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Carum carvi - Asitajiraka, Caraway

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Caraway is the fruit of a biennial herb. The plant has a fleshy root and slender branched stem that attains a height of 0.5 to 0.6 mtrs, with small white flowers in compound umbels.


Kill hookworms, Gastric problem, Flatulence, Bowel spasms, Mild diabetes, Cough, Atherosclerosis, Lower blood pressure, Cholesterol, Menstrual cramps.

Parts Used

Leaves, Fruits, Seeds.

Chemical Composition

Caraway fruits may contain 3% to 7% essential oil. The aroma of the oil is mostly dominated by carvone (50 to 85%) and limonene (20 to 30%); the other components carveol, dihydro­carveol, α- and β-pinene, sabinene and perillyl alcohol are of much minor importance.[1]

Common names

Language Common name
Kannada Jeerige, Jiaka
Hindi Jangi dhania, Jeerka
Malayalam NA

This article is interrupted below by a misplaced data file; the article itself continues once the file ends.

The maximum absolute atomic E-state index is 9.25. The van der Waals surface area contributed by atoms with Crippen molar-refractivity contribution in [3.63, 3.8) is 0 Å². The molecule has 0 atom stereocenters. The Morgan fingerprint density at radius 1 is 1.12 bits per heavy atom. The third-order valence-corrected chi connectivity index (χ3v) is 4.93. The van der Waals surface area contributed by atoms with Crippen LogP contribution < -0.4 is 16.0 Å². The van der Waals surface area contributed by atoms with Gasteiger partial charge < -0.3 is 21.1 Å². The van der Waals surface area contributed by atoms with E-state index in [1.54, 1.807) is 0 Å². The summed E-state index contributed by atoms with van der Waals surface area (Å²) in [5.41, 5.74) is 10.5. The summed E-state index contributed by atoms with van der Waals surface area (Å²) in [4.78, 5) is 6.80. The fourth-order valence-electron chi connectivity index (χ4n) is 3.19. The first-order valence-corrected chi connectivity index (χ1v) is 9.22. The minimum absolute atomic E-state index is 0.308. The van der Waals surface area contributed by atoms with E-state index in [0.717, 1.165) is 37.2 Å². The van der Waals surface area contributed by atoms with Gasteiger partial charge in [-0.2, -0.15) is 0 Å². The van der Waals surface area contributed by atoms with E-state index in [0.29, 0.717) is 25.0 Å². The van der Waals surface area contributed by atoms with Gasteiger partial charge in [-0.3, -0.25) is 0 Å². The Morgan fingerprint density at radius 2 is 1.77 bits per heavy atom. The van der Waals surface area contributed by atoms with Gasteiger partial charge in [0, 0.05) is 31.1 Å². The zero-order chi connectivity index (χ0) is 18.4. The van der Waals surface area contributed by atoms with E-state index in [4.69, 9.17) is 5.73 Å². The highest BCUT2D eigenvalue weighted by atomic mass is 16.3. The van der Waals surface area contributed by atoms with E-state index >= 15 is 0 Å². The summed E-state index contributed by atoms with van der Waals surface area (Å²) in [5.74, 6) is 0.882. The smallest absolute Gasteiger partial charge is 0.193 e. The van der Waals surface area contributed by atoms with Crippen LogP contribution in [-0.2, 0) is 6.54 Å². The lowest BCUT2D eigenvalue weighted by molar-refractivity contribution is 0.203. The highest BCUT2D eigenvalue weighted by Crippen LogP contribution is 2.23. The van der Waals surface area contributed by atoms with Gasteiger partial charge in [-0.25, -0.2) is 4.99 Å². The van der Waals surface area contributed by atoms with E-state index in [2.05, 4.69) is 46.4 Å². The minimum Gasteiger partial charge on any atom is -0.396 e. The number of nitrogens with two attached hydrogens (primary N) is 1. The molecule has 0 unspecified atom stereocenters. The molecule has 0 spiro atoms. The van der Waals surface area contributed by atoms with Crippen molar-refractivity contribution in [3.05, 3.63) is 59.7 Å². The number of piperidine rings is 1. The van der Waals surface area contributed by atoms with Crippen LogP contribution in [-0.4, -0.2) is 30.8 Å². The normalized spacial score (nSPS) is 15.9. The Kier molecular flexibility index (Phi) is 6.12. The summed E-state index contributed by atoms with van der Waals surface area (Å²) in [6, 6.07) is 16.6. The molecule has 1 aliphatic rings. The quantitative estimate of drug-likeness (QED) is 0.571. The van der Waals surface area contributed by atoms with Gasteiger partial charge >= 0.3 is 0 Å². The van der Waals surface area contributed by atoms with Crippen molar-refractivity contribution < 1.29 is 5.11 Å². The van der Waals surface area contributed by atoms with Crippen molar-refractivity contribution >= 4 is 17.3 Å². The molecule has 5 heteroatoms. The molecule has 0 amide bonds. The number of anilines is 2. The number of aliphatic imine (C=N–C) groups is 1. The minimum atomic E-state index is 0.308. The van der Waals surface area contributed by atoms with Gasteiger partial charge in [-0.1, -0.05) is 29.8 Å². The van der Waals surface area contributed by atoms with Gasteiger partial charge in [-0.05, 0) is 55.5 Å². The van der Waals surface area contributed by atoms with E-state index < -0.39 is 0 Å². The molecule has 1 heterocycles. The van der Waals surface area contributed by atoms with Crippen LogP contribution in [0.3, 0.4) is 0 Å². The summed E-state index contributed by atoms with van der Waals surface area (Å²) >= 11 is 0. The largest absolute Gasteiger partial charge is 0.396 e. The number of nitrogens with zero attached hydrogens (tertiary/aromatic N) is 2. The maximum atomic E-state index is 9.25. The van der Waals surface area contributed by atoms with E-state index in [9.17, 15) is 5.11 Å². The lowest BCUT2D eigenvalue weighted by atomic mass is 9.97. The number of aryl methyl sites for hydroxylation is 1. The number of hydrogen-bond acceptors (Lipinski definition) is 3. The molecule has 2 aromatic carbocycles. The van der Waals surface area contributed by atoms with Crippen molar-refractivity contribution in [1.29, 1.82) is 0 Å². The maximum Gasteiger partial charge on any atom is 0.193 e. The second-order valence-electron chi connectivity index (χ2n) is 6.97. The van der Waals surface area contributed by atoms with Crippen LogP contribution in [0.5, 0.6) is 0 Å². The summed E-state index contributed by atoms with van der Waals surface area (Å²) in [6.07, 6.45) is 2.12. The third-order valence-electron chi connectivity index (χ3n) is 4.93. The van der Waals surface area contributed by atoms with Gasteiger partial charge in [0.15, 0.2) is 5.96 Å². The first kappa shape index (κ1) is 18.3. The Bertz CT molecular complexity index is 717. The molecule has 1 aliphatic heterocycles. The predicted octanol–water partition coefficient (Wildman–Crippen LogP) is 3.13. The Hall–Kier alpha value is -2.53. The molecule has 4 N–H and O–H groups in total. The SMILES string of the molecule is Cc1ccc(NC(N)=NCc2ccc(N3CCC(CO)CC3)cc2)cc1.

Tamil Appakacaccompucceti, Appakacam
Telugu Seema jeeraka, Seemai sompu
Marathi NA
Gujarathi NA
Punjabi NA
Kashmiri NA
Sanskrit Asitajiraka, Bahugandha, Bhedanika
English Caraway, Caraway seed, Kummel


Reference: Dravya - Substance, Rasa - Taste, Guna - Qualities, Veerya - Potency, Vipaka - Post-digesion effect, Karma - Pharmacological activity, Prabhava - Therepeutics.












Kind Shape Feature
Alternate Stalked Basal leaf-stalk channelled, stem leaf-stalk sheath-like, base with stipule-like lobes. Basal leaf blade long, 2–3 times pinnatel



Type Size Color and composition Stamen More information
Unisexual 3–5 mm White Stalks on secondary umbels and flowers very different lengths and Flowering time is June–August


Type Size Mass Appearance Seeds More information
Broadly elliptic Flattish Single Narrowly ridged, dark brown, 3–6 mm (0.12–0.24 in.) long schizocarp, highly fragrant when broken

Other features

List of Ayurvedic medicine in which the herb is used

Where to get the saplings

Mode of Propagation


How to plant/cultivate

Succeeds in ordinary garden soil as long as it is not too wet in winter. Prefers a moist soil in full sun or partial shade. Tolerates a pH in the range 4.8 to 7.6. Caraway is a well-known herb that has been cultivated for its culinary and medicinal uses since ancient times[3]

Commonly seen growing in areas

Hills of South India, Plains of North India, Hills.

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External Links